The Mechanism of Voting Efficiency
AbstractIn the wake of the financial crisis, shareholders are increasingly relied upon to monitor directors. But while much has been written about directors' flawed judgments, remarkably little is known about shareholders' ability to make accurate judgments. What determines whether shareholders make the right decision when asked to vote on, say, a merger? This paper takes a novel approach to this question by drawing an analogy between corporate voting and another system to aggregate information on estimated values: stock trading. Using insights on stock market efficiency, the paper makes three contributions to our understanding of voting efficiency. First, the paper identifies four key mechanisms of voting efficiency: (1) informed voting, which implies that shareholders have some information to base their voting decision on; (2) rational voting, which implies that such information is processed in a rational, unbiased way; (3) independent voting, which implies that each shareholder arrives at a judgment by making use of his or her personal cognitive skills, and (4) sincere voting, which implies that shareholders vote with a view to furthering the common interest of maximizing shareholder value rather than their own private interest. The paper explores the operation of each mechanism, and demonstrates that the mechanisms interact in unexpected ways. Second, the paper shows that share trading, proxy solicitation and vote buying can usefully be viewed as arbitrage techniques that reallocate voting power in the hands of shareholders with superior information and processing skills, and with appropriate incentives. By reducing information asymmetry, arbitrage techniques potentially play an important role in improving voting efficiency. In practice, however, they are subject to cost constraints as well as legal constraints. The limits of voting arbitrage are significant, and affect voting efficiency much in the same way as limits of securities arbitrage affect market efficiency. Third and finally, the paper analyzes two issues that are currently being studied by the U.S. Securities Exchange Commission and policymakers around the world: voting without corresponding financial interest ('empty voting') and the major influence of proxy advisers. By showing that these issues each involve a trade off between the various mechanisms of voting efficiency, their costs and benefits are brought into sharper focus. Several policy options are then presented to mitigate the costs while fostering the benefits.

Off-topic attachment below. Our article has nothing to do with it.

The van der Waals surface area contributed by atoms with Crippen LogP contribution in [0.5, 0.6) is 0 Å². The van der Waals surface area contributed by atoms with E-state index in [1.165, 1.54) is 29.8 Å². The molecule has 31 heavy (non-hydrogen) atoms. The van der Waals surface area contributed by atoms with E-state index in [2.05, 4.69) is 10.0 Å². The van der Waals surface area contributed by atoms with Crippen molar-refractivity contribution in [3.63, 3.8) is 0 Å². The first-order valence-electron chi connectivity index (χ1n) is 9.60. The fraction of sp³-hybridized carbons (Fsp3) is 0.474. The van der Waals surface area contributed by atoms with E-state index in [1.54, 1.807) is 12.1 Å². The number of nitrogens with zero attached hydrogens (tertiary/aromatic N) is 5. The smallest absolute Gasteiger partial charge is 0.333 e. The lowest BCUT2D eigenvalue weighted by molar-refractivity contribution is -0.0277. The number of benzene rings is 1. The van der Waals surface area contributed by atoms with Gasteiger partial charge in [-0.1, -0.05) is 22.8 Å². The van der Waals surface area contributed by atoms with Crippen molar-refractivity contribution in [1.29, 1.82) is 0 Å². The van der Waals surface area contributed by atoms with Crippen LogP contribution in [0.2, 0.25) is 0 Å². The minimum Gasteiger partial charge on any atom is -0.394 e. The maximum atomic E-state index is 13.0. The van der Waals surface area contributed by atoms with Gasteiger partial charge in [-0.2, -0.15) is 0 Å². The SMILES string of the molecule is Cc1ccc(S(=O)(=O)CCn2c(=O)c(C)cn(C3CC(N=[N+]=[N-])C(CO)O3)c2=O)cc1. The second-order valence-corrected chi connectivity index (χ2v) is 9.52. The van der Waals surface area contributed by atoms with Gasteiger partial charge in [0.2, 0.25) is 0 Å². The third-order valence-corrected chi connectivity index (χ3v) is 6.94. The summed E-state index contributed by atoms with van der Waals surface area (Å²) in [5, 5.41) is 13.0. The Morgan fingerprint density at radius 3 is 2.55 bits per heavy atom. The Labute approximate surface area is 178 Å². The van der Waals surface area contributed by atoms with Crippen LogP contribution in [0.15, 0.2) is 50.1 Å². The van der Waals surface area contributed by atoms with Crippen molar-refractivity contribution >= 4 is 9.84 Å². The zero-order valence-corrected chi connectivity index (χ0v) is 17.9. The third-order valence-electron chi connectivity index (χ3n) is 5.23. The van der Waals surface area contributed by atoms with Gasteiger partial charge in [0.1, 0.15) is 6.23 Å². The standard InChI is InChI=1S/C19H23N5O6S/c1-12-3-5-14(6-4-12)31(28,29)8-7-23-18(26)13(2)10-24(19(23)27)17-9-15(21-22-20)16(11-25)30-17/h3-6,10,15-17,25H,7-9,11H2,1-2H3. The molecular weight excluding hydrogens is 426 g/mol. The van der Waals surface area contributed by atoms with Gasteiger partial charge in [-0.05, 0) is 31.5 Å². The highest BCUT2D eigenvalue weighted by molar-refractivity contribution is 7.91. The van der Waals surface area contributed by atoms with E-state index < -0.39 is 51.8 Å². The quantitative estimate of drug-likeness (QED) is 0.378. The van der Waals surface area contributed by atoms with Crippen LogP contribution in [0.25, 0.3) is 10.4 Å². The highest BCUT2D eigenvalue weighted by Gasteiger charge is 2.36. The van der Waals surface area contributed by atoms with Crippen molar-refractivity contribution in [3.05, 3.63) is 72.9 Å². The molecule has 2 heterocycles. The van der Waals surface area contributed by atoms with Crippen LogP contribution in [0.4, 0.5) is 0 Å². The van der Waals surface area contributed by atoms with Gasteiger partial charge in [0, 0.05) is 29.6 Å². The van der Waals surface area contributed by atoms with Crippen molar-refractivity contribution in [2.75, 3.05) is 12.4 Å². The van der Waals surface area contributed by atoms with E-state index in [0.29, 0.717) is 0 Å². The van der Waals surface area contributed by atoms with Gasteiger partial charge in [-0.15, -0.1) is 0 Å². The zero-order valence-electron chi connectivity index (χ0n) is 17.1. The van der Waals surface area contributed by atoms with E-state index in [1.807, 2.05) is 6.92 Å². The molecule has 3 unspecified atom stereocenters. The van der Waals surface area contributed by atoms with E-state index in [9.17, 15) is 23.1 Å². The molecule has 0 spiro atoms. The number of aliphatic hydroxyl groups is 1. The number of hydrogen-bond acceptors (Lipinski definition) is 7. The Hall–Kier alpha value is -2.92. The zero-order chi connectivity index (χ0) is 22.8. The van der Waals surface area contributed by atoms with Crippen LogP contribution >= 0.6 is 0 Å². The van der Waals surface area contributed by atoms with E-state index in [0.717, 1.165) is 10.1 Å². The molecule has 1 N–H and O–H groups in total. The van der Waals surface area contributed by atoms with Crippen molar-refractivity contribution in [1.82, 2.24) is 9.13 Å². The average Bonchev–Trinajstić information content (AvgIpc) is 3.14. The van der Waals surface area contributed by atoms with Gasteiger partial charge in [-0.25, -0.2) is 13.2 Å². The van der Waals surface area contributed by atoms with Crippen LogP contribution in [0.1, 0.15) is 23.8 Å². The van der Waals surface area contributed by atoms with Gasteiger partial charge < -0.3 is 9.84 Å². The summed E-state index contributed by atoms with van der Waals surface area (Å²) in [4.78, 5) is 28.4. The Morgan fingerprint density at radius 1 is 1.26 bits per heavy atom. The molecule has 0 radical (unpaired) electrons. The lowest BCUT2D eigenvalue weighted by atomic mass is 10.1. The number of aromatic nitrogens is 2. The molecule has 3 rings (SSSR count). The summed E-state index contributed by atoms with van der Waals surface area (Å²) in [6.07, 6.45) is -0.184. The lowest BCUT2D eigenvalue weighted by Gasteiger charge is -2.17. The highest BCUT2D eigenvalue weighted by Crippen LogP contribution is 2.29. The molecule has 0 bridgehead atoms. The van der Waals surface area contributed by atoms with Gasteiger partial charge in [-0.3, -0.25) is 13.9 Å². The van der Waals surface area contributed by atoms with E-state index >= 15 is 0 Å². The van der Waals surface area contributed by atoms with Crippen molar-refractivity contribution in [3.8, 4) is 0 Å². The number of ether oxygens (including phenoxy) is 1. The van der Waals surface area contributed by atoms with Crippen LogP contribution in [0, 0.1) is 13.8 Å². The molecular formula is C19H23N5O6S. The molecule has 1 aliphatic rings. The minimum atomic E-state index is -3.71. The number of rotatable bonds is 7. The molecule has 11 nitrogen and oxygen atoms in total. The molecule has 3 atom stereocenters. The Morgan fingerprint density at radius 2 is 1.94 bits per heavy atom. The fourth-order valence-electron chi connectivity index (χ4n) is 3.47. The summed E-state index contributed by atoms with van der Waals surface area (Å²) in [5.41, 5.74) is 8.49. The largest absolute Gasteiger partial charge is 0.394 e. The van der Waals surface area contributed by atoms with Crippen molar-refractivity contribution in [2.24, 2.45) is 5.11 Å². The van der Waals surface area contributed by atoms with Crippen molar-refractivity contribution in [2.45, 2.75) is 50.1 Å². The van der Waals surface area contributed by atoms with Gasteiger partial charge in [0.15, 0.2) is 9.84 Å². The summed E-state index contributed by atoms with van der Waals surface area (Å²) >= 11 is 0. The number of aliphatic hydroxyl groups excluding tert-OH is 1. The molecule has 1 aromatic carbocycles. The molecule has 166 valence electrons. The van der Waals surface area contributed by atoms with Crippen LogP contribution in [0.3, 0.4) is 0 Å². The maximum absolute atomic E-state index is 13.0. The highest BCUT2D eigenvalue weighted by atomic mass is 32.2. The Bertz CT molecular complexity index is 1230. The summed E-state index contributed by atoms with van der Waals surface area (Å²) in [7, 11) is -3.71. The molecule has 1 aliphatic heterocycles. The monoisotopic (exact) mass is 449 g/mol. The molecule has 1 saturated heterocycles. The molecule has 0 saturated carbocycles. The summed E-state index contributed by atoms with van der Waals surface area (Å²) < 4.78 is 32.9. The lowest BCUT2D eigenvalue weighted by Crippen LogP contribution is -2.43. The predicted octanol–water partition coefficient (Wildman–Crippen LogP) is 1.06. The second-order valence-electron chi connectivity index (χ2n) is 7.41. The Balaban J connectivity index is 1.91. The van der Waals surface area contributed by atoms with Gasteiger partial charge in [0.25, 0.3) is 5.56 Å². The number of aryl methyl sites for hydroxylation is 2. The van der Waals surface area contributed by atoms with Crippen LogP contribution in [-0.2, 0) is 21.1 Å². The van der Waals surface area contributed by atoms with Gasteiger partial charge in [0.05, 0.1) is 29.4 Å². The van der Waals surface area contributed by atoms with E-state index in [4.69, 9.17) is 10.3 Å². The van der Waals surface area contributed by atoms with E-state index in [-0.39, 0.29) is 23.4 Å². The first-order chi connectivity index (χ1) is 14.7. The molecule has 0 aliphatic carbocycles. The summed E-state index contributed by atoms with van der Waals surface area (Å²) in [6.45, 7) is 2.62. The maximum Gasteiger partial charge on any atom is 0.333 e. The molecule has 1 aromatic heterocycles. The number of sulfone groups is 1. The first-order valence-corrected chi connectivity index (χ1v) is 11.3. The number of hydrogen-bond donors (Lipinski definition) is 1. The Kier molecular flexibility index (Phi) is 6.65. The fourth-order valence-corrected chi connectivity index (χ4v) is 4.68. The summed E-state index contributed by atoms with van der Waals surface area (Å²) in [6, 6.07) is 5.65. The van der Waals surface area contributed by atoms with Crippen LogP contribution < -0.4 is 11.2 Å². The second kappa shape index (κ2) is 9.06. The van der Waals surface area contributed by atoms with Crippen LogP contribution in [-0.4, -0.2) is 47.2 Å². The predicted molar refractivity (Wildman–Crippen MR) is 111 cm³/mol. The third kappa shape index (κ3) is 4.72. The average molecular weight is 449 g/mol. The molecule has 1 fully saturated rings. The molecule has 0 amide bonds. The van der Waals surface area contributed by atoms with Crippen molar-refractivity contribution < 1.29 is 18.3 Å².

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Bibliographic InfoPaper provided by ESRC Centre for Business Research in its series ESRC Centre for Business Research - Working Papers with number wp410.
Date of creation: Sep 2010
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Web page: http://www.cbr.cam.ac.uk/
shareholder voting; corporate governance; information aggregation; Condorcet jury theorem; wisdom of the crowds; market efficiency; behavioral finance; empty voting; proxy advisors;
Find related papers by JEL classification:
- D72 - Microeconomics - - Analysis of Collective Decision-Making - - - Political Processes: Rent-seeking, Lobbying, Elections, Legislatures, and Voting Behavior
- D81 - Microeconomics - - Information, Knowledge, and Uncertainty - - - Criteria for Decision-Making under Risk and Uncertainty
- G10 - Financial Economics - - General Financial Markets - - - General (includes Measurement and Data)
- G14 - Financial Economics - - General Financial Markets - - - Information and Market Efficiency; Event Studies; Insider Trading
- G30 - Financial Economics - - Corporate Finance and Governance - - - General
- G34 - Financial Economics - - Corporate Finance and Governance - - - Mergers; Acquisitions; Restructuring; Corporate Governance
- G38 - Financial Economics - - Corporate Finance and Governance - - - Government Policy and Regulation
- K20 - Law and Economics - - Regulation and Business Law - - - General
- K22 - Law and Economics - - Regulation and Business Law - - - Business and Securities Law
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